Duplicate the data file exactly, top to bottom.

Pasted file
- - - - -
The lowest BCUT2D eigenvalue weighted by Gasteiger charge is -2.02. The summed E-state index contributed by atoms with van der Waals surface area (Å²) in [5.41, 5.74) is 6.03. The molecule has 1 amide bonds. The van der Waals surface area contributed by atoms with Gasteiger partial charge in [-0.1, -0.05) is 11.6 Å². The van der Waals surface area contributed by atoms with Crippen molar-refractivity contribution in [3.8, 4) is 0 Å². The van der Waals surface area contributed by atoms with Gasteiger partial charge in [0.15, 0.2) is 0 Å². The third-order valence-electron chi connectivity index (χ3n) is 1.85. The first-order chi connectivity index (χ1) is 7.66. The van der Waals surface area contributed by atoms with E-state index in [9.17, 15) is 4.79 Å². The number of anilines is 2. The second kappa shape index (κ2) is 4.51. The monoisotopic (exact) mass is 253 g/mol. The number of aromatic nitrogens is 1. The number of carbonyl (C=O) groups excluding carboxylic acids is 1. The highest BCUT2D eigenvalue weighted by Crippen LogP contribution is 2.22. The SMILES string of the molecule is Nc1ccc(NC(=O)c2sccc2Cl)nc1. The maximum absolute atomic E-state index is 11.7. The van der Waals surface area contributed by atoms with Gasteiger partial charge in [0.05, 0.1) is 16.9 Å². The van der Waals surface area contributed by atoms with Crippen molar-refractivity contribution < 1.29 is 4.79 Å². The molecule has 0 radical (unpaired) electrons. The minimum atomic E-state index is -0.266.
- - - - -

The lowest BCUT2D eigenvalue weighted by Gasteiger charge is -2.02. The summed E-state index contributed by atoms with van der Waals surface area (Å²) in [5.41, 5.74) is 6.03. The molecule has 1 amide bonds. The van der Waals surface area contributed by atoms with Gasteiger partial charge in [-0.1, -0.05) is 11.6 Å². The van der Waals surface area contributed by atoms with Crippen molar-refractivity contribution in [3.8, 4) is 0 Å². The van der Waals surface area contributed by atoms with Gasteiger partial charge in [0.15, 0.2) is 0 Å². The third-order valence-electron chi connectivity index (χ3n) is 1.85. The first-order chi connectivity index (χ1) is 7.66. The van der Waals surface area contributed by atoms with E-state index in [9.17, 15) is 4.79 Å². The number of anilines is 2. The second kappa shape index (κ2) is 4.51. The monoisotopic (exact) mass is 253 g/mol. The number of aromatic nitrogens is 1. The number of carbonyl (C=O) groups excluding carboxylic acids is 1. The highest BCUT2D eigenvalue weighted by Crippen LogP contribution is 2.22. The SMILES string of the molecule is Nc1ccc(NC(=O)c2sccc2Cl)nc1. The maximum absolute atomic E-state index is 11.7. The van der Waals surface area contributed by atoms with Gasteiger partial charge in [0.05, 0.1) is 16.9 Å². The van der Waals surface area contributed by atoms with Crippen molar-refractivity contribution < 1.29 is 4.79 Å². The molecule has 0 radical (unpaired) electrons. The minimum atomic E-state index is -0.266.